[icnrg] Review of draft-irtf-icnrg-icnping

Christopher Wood <caw@heapingbits.net> Wed, 15 June 2022 14:48 UTC

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From: Christopher Wood <caw@heapingbits.net>
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Date: Wed, 15 Jun 2022 10:48:14 -0400
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Subject: [icnrg] Review of draft-irtf-icnrg-icnping
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Overall, I found the document very well structured and written. It's clear a lot of work has gone into it. I mainly have questions on the semantics of the ping protocol, especially around how forwarders handle echo requests and responses. Sorry in advance if I misunderstood anything!

Section 3:

   *  Test whether a specific named object is cached in some on-path CS,
      and, if so, return the administrative name of the corresponding
What would be an example of an administrative name in this case? And is this name also a valid prefix for content objects? (This is clarified almost immediately after this bullet, but it wasn't first clear when read on its own.) I assume this is the case since one might want to obtain various diagnostic information about the CS in question, so adding a use case for this information might be helpful.

Section 3:

   *  Perform some simple network performance measurements.

What sort of measurements? As outlined earlier in this section, the path an interest and content object might take can vary widely, so it's not immediately clear what sort of measurements would be useful for a client to obtain. Elaborating on that here might be helpful.

Section 3:

   In order to provide stable and reliable diagnostics, it is desirable
   that the packet encoding of a ping echo request enable the forwarders
   to distinguish a ping from a normal Interest, while also allowing for
   forwarding behavior to be as similar as possible to that of an
   Interest packet.
I'm not sure this has been justified. It would be possible for the ping encoding to match that of a "normal" interest, right? If the purpose of distinguishing is to allow forwarders to alter forwarding behavior, e.g., by not aggregating PIT entries, then couldn't clients force this by appending random name components to their ping interests (or something)? Note that I don't disagree with the outcome -- I just don't know if "desirable" is the right word here.

Section 3:

   It is also important, in the case of ping echo requests for the same
   name from different sources to have a mechanism to avoid those
   requests being aggregated in the PIT.  To this end, we need some
   encoding in the ping echo requests to make each request for a common
   name unique, hence avoiding PIT aggregation and further enabling the
   exact match of a response with a particular ping packet.
This seems like it would enable PIT DoS attacks, which is probably something that warrants discussion in the security considerations.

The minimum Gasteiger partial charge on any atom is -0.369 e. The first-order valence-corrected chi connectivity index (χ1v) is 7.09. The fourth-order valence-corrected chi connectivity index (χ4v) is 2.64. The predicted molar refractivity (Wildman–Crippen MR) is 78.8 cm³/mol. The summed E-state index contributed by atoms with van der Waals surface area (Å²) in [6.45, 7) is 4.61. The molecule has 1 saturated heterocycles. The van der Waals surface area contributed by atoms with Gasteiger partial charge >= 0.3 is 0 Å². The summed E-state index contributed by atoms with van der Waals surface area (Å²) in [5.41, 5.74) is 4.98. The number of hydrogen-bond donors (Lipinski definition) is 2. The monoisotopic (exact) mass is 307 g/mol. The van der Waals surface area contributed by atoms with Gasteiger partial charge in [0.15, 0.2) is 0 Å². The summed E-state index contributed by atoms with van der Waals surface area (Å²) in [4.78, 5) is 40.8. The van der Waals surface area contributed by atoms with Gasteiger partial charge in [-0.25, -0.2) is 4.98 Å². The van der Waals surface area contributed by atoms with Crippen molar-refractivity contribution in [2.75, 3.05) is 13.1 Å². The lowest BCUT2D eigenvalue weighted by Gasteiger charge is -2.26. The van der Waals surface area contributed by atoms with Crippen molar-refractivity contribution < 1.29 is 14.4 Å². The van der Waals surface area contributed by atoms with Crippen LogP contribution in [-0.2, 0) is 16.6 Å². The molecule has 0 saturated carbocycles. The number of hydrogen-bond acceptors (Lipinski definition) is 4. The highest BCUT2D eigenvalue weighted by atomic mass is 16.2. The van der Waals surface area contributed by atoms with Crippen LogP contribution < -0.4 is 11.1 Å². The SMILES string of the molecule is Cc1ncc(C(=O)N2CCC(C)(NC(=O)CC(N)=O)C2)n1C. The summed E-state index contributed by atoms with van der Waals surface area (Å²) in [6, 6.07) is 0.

Section 3:

   Note that ICN ping is a protocol that estimates the perceived RTT
   based on a single request-reply exchange. A measurement application
   is needed to make proper use of this protocol to explore multiple
   paths and compute various statistics, such as the variance, average,
   maximum and minimum RTT values as well as loss rates.
This probably belongs in the introduction as one of the main features of the protocol, especially since this protocol is just a building block for higher-level measurement and diagnostic tools.

Section 4.1:

   The name consists of the
   prefix that we would like to ping appended with a nonce typed name
   component as its last component.
Presumably this is a randomly generated nonce, so it would be useful to say that. It also doesn't appear to have any encoding requirements (base64 string? hex string? something else?), which seems appropriate given its purpose, but that might also be good to note. 

Section 4.1:

   As described below, the nonce is ignored for CS checking.

This seems somewhat confusing, since the echo responise has a TTL of 0, effectively invalidating the CS. I concluded that the nonce is used for CS checking, but nothing will ever match because the TTL of any response is 0. Is that not correct?

Section 6:

   *  The echo request's base name exactly matches the name of a
      content-object residing in the forwarder's CS (unless the ping
      client application has chosen not to receive replies due to CS
      hits as specified in Appendix A).
I thought this could not happen since echo content objects have a TTL of 0. I'm probably misunderstanding something, so clarification here would be helpful to me.

Section 8:

This section has some good material, but I think it's probably worth noting the implications of being able to probe the network. Examples of malicious behavior might be, for example, abusing the privileged forwarding behavior for echo requests to attack a specific forwarder. (Being able to traverse different paths using path labels might exacerbate this problem.) 

Another example might be the ICN equivalent of port knocking, where the attacker tries to discover certain forwarder implementations and for the purpose of exploiting those vulnerabilities, somehow. Basically, the ICN ping protocol provides much more verbose information to clients than the IP equivalent, and noting the delta between the two -- and what one can do with that delta -- seems useful for experimenters.

Hope this helps.